Colorize and Breathe Life into Old Black-and-White Photos (Get started for free)
Adding a splash of color to grandma's faded black-and-white photos is a great way to bring cherished memories to life. But why stop at realism when you can go full psychedelic? Groovy hues let you turn back the clock and imagine nana as the flower child she always dreamed of being.
Vibrant colors like electric blue, acid green, and hot pink capture the spirit of the 1960s counterculture movement. Applying far-out hues to nana's buttoned-up yearbook photo lets you envision the hippie chick inside waiting to break free.
Seeing familiar faces from the past dressed in paisley and rocking rainbow shades makes you view them in a whole new light. Giving the photos a makeover with vibrant tones helps you imagine the cultural revolution they may have taken part in.
Jill from Tampa, FL tried groovy hues on a black-and-white photo of her grandma as a teen in the 1940s. She gave her beehive hairdo a pink and purple ombrÃ© effect. The resulting image made her grandma look like a punk rocker straight out of the 1980s.
"I had so much fun giving grandma a digital makeover," Jill said. "Seeing her with neon hair and dressed in far-out threads lets me picture the wild gal she could have been if she grew up in a different era."
For Mitch from Denver, CO, adding psychedelic colors to his grandpa's fishing photos allowed him to see a different side of the stern man he knew growing up. Giving his fishing vest a swirling tie-dye effect and making his catch glow neon immediately lightened the mood of the images.
Acid greens, hot pinks, and electric blues recapture the feeling of youth counterculture rebellion. Vibrant ombrÃ©s and tie-dyed patterns let you see familiar faces from the past in a new light.
Transport nana to the Summer of Love with far out photo filters that turn back time. Applying a 1960s inspired filter is the perfect way to give faded photos a psychedelic makeover.
Retro vignette filters frame nana"s black-and-white yearbook photo with a circular fading effect, mimicking the look of vintage film photography. Using a cross-processing filter amps up the color saturation, transforming nana"s prim and proper portrait into a scene from an acid trip.
For photos of nana as a buttoned-up teen in the 1940s, try applying the "Woodstock" filter. This adds film grain, psychedelic colors, and a slight blurring around the edges to make it look like a snapshot from the legendary music festival.
"I wanted to see my nana as the hippie babe I know she had inside," said Amy from Asheville, NC. She uploaded a faded photo of her grandmother as a teenager in 1948. Applying a vignette filter and boosting the reds gave it a rose-tinted hue. The end result made her nana look like a free-spirited flower child.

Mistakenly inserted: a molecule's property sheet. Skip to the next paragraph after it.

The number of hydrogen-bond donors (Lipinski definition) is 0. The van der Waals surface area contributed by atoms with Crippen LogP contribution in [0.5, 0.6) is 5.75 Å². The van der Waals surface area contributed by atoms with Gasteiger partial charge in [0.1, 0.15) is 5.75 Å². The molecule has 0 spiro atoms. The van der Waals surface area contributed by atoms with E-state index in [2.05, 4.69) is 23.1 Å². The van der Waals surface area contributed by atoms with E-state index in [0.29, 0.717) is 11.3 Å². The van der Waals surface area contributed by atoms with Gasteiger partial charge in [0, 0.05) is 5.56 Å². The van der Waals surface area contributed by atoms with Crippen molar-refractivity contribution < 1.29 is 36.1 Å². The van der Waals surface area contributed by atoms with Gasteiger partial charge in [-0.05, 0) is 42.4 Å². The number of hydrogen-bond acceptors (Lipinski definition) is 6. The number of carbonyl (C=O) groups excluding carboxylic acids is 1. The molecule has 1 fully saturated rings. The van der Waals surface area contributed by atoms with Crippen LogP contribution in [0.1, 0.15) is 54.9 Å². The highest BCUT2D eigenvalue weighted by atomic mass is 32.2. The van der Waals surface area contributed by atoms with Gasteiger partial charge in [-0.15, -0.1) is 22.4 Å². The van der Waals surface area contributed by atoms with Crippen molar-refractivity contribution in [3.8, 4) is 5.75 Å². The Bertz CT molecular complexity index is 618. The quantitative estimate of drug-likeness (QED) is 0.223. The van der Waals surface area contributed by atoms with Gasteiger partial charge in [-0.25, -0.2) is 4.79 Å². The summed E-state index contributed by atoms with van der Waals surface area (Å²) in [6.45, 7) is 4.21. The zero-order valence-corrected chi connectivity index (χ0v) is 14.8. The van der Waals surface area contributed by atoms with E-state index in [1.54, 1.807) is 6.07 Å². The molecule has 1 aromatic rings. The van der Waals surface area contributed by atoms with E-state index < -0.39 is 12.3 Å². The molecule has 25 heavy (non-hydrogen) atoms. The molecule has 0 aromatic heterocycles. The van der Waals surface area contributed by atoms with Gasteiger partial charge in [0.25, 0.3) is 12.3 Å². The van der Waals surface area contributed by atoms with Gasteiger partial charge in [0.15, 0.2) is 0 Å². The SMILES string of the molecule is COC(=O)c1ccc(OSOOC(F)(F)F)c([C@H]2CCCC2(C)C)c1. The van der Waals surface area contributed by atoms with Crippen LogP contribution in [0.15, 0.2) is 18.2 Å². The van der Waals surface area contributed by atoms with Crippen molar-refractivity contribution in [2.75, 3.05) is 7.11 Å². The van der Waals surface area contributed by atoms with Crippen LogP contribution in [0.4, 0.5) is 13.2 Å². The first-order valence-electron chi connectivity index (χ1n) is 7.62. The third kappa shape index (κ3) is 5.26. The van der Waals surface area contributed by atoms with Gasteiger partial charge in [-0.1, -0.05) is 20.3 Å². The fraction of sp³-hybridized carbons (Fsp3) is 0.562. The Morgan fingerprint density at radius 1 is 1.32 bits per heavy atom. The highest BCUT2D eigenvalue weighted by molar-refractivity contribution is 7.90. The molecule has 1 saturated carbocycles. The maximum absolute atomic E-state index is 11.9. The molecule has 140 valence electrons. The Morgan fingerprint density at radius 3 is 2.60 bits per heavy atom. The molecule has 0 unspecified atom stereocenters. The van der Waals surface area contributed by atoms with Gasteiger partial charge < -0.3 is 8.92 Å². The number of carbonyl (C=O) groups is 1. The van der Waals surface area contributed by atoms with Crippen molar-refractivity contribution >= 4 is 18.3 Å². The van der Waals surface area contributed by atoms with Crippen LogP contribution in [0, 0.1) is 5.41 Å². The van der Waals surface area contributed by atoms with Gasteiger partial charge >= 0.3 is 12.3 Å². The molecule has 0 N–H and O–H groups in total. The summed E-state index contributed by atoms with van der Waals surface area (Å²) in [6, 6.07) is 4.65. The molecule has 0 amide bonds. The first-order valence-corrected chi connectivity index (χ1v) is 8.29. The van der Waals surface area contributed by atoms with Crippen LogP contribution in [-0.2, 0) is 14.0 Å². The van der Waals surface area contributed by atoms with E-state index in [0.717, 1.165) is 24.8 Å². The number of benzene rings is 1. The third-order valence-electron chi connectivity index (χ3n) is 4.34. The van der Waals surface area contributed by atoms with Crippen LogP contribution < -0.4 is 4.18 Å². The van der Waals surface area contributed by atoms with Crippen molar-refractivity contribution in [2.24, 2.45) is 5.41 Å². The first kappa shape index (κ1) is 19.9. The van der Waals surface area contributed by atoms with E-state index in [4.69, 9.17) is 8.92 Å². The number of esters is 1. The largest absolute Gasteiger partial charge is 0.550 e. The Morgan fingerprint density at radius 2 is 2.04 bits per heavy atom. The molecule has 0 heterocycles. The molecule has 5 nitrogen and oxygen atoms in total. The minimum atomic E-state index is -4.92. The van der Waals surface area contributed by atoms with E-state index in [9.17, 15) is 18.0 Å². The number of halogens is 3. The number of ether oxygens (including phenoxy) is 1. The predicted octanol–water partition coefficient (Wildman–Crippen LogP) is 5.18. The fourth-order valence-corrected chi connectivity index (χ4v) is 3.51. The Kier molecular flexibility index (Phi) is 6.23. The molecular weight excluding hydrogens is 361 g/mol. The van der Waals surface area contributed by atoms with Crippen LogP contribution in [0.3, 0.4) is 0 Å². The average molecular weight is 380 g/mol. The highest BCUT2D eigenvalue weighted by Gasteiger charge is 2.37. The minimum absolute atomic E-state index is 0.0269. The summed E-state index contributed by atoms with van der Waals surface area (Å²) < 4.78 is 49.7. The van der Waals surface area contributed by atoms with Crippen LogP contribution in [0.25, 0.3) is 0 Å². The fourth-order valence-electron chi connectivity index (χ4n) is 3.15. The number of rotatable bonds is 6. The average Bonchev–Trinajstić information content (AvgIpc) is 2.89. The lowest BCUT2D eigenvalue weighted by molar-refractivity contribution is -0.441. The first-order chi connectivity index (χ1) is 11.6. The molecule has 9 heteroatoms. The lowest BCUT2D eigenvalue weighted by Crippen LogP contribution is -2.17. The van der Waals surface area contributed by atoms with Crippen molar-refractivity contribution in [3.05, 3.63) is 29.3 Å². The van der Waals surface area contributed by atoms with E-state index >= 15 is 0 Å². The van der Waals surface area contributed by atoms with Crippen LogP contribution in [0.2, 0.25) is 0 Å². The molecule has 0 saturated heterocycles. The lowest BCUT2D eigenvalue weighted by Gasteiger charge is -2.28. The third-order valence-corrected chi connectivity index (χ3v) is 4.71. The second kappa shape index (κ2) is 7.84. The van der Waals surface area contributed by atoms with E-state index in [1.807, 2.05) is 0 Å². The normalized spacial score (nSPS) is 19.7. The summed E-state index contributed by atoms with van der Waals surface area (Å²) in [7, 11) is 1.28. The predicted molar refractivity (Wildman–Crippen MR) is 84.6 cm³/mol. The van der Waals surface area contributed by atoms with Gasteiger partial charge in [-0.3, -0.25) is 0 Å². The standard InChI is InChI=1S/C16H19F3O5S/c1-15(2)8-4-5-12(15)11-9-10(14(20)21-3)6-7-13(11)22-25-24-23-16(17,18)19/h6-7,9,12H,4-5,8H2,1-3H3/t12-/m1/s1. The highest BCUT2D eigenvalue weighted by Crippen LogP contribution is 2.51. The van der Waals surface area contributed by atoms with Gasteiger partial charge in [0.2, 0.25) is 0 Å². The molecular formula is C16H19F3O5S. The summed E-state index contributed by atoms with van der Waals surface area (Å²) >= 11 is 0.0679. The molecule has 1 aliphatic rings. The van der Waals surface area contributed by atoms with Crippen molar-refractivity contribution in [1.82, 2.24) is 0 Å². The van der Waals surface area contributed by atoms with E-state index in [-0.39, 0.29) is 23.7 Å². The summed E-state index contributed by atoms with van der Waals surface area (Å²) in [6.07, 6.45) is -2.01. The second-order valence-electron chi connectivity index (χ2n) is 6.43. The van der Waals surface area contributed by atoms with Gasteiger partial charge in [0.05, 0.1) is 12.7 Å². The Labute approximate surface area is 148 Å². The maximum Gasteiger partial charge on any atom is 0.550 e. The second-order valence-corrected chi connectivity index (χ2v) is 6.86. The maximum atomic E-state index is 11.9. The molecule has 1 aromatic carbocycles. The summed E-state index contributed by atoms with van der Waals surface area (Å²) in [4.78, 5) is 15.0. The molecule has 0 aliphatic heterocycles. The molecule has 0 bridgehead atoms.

"Seeing nana's school photo transformed with far out filters lets me imagine her joining in the counterculture revolution," Amy added. "It's so fun picturing her letting her hair down at Woodstock or protesting the establishment."
For Michael in San Francisco, CA, using cross-processing and light leak filters gave his grandfather's fishing photos a psychedelic vibe. The trippy filters made his grandpa's straw hat glow neon orange and turned the lake water a surreal green.
Add an extra dose of 1960s flavor to faded photos with trippy tints that turn familiar faces from the past into retro rockstars. Tinting black-and-white photos lets you cast nana and her pals as players in your own fantasy of the psychedelic era.
Tinting gives nuance and depth to otherwise flat black-and-white images. For a natural effect, go for sepia or amber tints that imitate aging film. But for maximum trippy vibes, use unexpected colors like neon pink or electric purple. Flood nana's straight-laced yearbook headshot with an acid green wash to turn her into a flower child. Or try subtle blue hues to make it look like her photo was snapped while grooving at aJefferson Airplane concert.
"I wanted to visualize my nana as the hippie babe she was at heart," says Carrie from Eugene, OR. She tinted a youthful photo of her grandma with splashes of psychedelic fuchsia, enveloping her in a rosy glow as if she were at a love-in. "The trippy tints gave me a glimpse into an alternate reality where she joined the counterculture revolution."
For Alex in Oklahoma City, bathing his grandpa's WWII portraits in vibrant orange and hot pink hues took the stern military photos into far out territory. The saturating colors transformed the veteran into a walking work of pop art. "Tinting let me imagine grandpa shedding his rigid exterior to embrace the spirit of youth rebellion," Alex explained. "I love picturing him trading in his fatigues for tie dye and joining the flower power movement."
When tinting with trippy colors, use soft brushes at low opacities to build up the effect gradually. Concentrate intense tints around the focal point of the image so they don't overwhelm. Boost the vibrancy and saturation to make the colors pop. Finish by vignetting around the edges for that 1960s photo filter aesthetic.
Give nana's faded photos a blast of retro color with kaleidoscopic color schemes that capture the psychedelic spirit of the 1960s. Using a vibrant palette of complementary colors is the perfect way to imagine how nana and her posse would have rocked tie dye and face paint back in the day.